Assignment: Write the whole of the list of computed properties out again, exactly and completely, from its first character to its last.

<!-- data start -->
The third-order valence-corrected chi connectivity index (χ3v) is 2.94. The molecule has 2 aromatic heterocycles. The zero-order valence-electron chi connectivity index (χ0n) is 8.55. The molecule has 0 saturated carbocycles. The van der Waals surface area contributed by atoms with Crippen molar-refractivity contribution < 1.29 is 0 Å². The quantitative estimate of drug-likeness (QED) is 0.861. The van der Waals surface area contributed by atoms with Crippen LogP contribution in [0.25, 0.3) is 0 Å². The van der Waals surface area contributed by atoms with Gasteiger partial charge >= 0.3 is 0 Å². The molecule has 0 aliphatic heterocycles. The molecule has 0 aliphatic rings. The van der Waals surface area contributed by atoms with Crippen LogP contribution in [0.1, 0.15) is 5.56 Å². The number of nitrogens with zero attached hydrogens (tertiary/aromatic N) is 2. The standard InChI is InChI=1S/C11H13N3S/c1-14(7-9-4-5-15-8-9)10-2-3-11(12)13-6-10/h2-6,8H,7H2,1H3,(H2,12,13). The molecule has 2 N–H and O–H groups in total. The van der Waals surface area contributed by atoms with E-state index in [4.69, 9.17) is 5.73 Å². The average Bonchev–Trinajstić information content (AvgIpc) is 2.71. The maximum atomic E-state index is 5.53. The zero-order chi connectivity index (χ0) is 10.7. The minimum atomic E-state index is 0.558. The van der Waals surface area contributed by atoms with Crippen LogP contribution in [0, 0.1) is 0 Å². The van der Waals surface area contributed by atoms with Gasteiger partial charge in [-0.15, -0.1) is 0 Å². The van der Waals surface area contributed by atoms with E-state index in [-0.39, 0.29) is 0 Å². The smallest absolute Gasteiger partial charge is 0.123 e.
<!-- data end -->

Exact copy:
The third-order valence-corrected chi connectivity index (χ3v) is 2.94. The molecule has 2 aromatic heterocycles. The zero-order valence-electron chi connectivity index (χ0n) is 8.55. The molecule has 0 saturated carbocycles. The van der Waals surface area contributed by atoms with Crippen molar-refractivity contribution < 1.29 is 0 Å². The quantitative estimate of drug-likeness (QED) is 0.861. The van der Waals surface area contributed by atoms with Crippen LogP contribution in [0.25, 0.3) is 0 Å². The van der Waals surface area contributed by atoms with Gasteiger partial charge >= 0.3 is 0 Å². The molecule has 0 aliphatic heterocycles. The molecule has 0 aliphatic rings. The van der Waals surface area contributed by atoms with Crippen LogP contribution in [0.1, 0.15) is 5.56 Å². The number of nitrogens with zero attached hydrogens (tertiary/aromatic N) is 2. The standard InChI is InChI=1S/C11H13N3S/c1-14(7-9-4-5-15-8-9)10-2-3-11(12)13-6-10/h2-6,8H,7H2,1H3,(H2,12,13). The molecule has 2 N–H and O–H groups in total. The van der Waals surface area contributed by atoms with E-state index in [4.69, 9.17) is 5.73 Å². The average Bonchev–Trinajstić information content (AvgIpc) is 2.71. The maximum atomic E-state index is 5.53. The zero-order chi connectivity index (χ0) is 10.7. The minimum atomic E-state index is 0.558. The van der Waals surface area contributed by atoms with Crippen LogP contribution in [0, 0.1) is 0 Å². The van der Waals surface area contributed by atoms with Gasteiger partial charge in [-0.15, -0.1) is 0 Å². The van der Waals surface area contributed by atoms with E-state index in [-0.39, 0.29) is 0 Å². The smallest absolute Gasteiger partial charge is 0.123 e.